Okay, that was long ago and far away. What about here and now? How about four people I know well, two of whom you know as well as I do. My brother-in-law was stricken with polio in the early fifties. He was taken to the healing shrine of St. Anne de Beaupre. He was in line in a wheel chair, waiting for prayer. A severely handicapped girl was taken past him to the front of the church. As she struggled past, their eyes met. There was a commotion at the altar and a few moments later the young woman strode down the main aisle in perfect health. As she passed my brother-in-law, their eyes met again and in that moment he knew he would never be healed, but that God would be with him and provide for him all his life and so He did.
Then there was my cousin who, when she was a little girl, had a mastoid bone infection in the days before antibiotics. She was in such agony the night before her surgery that they packed her off in the middle of the night to see Father Solanus, of bee-calming fame. Father Solanus talked to her parents for a bit and stroked the little girl’s hair and told them to take her home. She would be fine. The little girl, my cousin, felt better and slept. The next day, the doctor who was to operate couldn’t understand why the little girl was even there. She had no infection. That was 70 years ago, and she is fine to this day.
You actually know the next two people I want to talk about. You worked with one years ago helping to feed the poor. Your friend went for a routine check up and they found blood where blood shouldn’t be. The results of the test were slow in coming, and the doctor delayed things, but suddenly our mutual friend was told he had cancer of the bladder. He went for prayer and as a prayer group prayed for him he felt the cancer leave him. He went back and subsequent tests showed that he was cancer free. Perhaps the doctors were wrong. Perhaps they misread the tests…..perhaps...explain it away just like Zola would. Our friend knew that God had given him a miracle.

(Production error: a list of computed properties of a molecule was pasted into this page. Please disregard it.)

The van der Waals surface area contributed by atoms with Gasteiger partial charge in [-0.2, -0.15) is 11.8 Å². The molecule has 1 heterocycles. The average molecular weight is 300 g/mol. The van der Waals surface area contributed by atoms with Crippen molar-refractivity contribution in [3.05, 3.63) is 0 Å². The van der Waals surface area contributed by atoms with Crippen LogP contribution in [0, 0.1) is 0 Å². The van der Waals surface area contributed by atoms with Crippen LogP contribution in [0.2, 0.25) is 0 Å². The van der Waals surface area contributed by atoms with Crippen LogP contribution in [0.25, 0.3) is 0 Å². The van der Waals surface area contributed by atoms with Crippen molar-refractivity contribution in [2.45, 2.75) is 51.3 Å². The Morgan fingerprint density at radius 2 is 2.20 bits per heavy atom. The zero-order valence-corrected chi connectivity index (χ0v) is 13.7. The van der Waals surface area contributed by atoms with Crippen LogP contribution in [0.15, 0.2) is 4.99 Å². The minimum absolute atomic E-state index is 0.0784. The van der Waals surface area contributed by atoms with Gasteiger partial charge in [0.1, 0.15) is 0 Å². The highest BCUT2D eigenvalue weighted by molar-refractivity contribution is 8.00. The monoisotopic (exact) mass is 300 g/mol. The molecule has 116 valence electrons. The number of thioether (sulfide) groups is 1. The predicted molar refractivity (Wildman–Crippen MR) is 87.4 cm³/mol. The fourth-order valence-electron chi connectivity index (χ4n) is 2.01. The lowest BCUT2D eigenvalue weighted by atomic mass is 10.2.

The last story I have to tell is about a woman you know very well. I knew her when she was a girl. I met her the night she was healed. She was carried into church, unable to walk because she was heavily sedated. She had epilepsy. She suffered numerous grand mal seizures daily and was so ill that she couldn’t attend school. By the end of the prayer meeting she was running up and down the side aisle of the church and has never had a seizure since.
“Well,” I can hear you ask, “if God can cure the sick and speak through bushes and donkeys, why doesn’t he do it for everyone?” He does do it for everyone. Each breath is miracle, each sunrise a vision. Every breeze and each singing bird is a prophecy. “No!” you say, “They are just breezes and sunrises and birds.” For those who believe, no miracle is necessary. For those who, like Emile Zola and perhaps your friends, no miracle is possible. Jesus promised that He would never turn away anyone who called on Him. He may not give you the miracle you want, but I promise you, He will give you the miracle you need.
Always and faithfully yours,